The Finnish Spitz is a small-sized, rugged breed, with a fox-like appearance and a lively temperament. A member of the small hunting breeds, the Finnish Spitz originated in Finland and is one of the oldest known breeds, with the breed standards dating back to 1812.
Known as the Finsk Spets and Suomen-pystyykorva in Finland, meaning the "Finnish prick-eared dog", these dogs are famous for their hunting and watchdog capabilities. The Gun Dogs, as they are often referred to, exhibit a perfect combination of the finer attributes of the Setter, Pointer, and the Retriever.
This attractive breed has a typical Spitz look, with sharply pricked ears, dark, almond-shaped eyes, pitch-black nose, and a wedge-shaped head with a scissor bite. The dogs of this breed look immensely graceful with a square, well-balanced and symmetrical body structure.
Though placed in the Hound Group in Britain, in Finland, its native country, these dogs have been extensively used for hunting across centuries. They basically fall in the category of a bark pointer, which implies that they indicate the position of the game by barking to attract the hunter's attention.
Historically, the Finnish Spitz have been primarily used to bark at game that flees into trees, such as squirrels, grouses, and capercaillies, in addition to hunting for moose and elk as well. Interestingly, inspite of being a small-sized creature, a few of the Finnish Spitz breed have even been known to hunt for bear. Such traits have always been typically characteristic of the Finnish Spitz, making it stand out amongst other small-sized breeds.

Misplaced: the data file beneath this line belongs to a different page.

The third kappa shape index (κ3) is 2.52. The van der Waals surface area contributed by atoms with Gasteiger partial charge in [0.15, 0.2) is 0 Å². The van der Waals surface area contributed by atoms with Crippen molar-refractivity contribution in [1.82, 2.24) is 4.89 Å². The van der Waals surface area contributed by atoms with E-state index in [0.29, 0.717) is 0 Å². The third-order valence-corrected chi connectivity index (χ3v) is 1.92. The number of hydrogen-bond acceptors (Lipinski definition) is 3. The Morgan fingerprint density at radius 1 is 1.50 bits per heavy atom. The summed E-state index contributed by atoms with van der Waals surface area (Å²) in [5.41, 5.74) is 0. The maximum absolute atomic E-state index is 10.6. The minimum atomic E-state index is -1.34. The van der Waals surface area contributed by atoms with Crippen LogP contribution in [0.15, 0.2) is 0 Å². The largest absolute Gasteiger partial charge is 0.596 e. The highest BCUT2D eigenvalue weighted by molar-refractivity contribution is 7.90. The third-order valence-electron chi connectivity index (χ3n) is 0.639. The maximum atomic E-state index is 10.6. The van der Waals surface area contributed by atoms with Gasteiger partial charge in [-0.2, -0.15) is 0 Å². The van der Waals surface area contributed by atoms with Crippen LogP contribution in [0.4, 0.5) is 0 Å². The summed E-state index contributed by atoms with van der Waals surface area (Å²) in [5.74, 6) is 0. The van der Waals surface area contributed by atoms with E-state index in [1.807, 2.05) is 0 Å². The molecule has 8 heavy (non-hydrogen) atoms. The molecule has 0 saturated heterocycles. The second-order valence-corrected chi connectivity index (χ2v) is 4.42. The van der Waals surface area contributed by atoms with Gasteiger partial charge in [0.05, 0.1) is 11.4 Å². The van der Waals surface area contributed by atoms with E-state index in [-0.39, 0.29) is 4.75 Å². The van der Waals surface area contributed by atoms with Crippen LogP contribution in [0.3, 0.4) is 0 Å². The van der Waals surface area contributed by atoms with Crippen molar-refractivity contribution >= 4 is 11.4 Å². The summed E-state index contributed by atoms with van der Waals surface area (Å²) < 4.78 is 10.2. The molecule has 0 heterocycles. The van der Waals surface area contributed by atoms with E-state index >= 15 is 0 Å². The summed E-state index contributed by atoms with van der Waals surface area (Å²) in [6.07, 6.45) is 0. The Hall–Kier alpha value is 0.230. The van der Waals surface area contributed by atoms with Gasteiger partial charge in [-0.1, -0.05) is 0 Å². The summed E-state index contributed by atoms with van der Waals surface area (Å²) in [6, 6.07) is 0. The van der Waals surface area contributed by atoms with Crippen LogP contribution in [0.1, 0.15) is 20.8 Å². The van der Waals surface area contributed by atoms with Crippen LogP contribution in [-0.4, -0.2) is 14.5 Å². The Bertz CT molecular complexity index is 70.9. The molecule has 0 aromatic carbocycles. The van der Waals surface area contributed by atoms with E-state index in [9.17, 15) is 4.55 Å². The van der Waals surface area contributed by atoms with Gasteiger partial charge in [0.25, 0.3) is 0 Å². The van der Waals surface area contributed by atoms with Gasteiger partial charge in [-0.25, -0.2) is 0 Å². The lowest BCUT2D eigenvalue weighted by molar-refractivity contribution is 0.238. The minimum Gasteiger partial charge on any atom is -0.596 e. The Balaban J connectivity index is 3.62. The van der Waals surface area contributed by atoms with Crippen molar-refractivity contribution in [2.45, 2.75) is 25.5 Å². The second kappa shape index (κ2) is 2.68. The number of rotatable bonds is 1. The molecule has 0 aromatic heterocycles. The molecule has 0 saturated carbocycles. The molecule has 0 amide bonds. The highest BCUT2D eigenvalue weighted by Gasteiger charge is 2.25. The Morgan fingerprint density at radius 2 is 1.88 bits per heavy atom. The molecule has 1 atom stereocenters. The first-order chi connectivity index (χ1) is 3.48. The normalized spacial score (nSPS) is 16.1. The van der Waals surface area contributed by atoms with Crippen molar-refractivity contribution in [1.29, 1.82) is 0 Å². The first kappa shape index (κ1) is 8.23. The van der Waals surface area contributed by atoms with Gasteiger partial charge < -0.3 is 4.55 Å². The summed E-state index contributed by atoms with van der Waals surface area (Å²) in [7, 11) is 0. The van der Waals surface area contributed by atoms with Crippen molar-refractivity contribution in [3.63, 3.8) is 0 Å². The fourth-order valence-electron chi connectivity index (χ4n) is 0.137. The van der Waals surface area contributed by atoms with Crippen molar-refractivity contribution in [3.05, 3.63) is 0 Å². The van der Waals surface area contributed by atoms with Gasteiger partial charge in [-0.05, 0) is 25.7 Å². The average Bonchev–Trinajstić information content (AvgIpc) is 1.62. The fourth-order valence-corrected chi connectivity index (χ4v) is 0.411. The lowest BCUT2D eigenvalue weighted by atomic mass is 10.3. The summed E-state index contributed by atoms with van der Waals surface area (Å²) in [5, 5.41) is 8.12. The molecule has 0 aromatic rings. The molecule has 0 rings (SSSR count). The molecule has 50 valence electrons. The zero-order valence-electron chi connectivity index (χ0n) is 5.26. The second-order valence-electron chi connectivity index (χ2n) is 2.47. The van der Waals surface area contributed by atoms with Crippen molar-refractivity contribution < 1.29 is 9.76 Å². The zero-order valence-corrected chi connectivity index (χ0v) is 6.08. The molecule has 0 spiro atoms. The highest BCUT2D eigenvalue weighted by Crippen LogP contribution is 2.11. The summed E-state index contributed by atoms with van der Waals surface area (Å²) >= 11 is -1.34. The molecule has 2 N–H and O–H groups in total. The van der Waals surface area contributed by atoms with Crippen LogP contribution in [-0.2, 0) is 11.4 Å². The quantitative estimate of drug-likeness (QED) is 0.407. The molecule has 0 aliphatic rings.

As a matter of fact, the number of Finnish Spitz being registered often decreases in the years when the numbers of capercaille, the large game bird, dwindle considerably.
Alert and intelligent by nature, these dogs also make for excellent watchdogs, owing to their vocal nature, especially when provoked or encouraged. Specifically in their native country Finland, these dogs are commonly found to be working as watchdogs in villages, isolated hamlets, and farms.
The protective instinct of this Gun Dog makes it an ideal watchdog for the household, especially those having small children and elderly people. They are also the ideal guard dogs for bigger households, which require ample security measures.
The Finnish Spitz is an impulsive and natural hunter. These creatures have an inherent liking to hunt, built-in into their temperament. Hence, it is important that the Finnish Spitz is not allowed to be on a hunt all by themselves. However, being an extremely courageous breed of dogs, the Finnish Spitz generally loves to venture out on their own and explore their surroundings. They are seldom fearful of any new surroundings and will have to be under stringent supervision in an environment which could pose any form of a threat or potential danger to them.